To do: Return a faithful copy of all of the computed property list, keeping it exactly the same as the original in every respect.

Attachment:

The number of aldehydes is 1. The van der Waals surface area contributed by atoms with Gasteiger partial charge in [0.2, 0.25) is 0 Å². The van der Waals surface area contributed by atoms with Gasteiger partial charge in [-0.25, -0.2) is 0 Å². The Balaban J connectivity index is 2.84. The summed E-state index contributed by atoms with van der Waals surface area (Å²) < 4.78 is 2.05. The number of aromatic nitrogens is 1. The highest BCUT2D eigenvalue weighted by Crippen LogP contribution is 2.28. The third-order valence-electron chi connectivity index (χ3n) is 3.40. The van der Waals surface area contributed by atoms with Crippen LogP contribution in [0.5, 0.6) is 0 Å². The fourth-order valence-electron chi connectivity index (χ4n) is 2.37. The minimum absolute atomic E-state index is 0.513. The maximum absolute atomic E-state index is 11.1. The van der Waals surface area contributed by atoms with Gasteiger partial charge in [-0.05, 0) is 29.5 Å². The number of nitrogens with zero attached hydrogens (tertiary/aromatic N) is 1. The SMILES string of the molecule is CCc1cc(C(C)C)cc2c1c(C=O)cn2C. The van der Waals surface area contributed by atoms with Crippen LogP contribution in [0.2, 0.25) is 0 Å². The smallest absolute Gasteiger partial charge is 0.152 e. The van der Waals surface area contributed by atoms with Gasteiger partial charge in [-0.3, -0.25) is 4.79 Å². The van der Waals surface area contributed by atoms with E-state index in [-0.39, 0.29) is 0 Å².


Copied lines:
The number of aldehydes is 1. The van der Waals surface area contributed by atoms with Gasteiger partial charge in [0.2, 0.25) is 0 Å². The van der Waals surface area contributed by atoms with Gasteiger partial charge in [-0.25, -0.2) is 0 Å². The Balaban J connectivity index is 2.84. The summed E-state index contributed by atoms with van der Waals surface area (Å²) < 4.78 is 2.05. The number of aromatic nitrogens is 1. The highest BCUT2D eigenvalue weighted by Crippen LogP contribution is 2.28. The third-order valence-electron chi connectivity index (χ3n) is 3.40. The van der Waals surface area contributed by atoms with Crippen LogP contribution in [0.5, 0.6) is 0 Å². The fourth-order valence-electron chi connectivity index (χ4n) is 2.37. The minimum absolute atomic E-state index is 0.513. The maximum absolute atomic E-state index is 11.1. The van der Waals surface area contributed by atoms with Gasteiger partial charge in [-0.05, 0) is 29.5 Å². The number of nitrogens with zero attached hydrogens (tertiary/aromatic N) is 1. The SMILES string of the molecule is CCc1cc(C(C)C)cc2c1c(C=O)cn2C. The van der Waals surface area contributed by atoms with Crippen LogP contribution in [0.2, 0.25) is 0 Å². The smallest absolute Gasteiger partial charge is 0.152 e. The van der Waals surface area contributed by atoms with Gasteiger partial charge in [-0.3, -0.25) is 4.79 Å². The van der Waals surface area contributed by atoms with E-state index in [-0.39, 0.29) is 0 Å².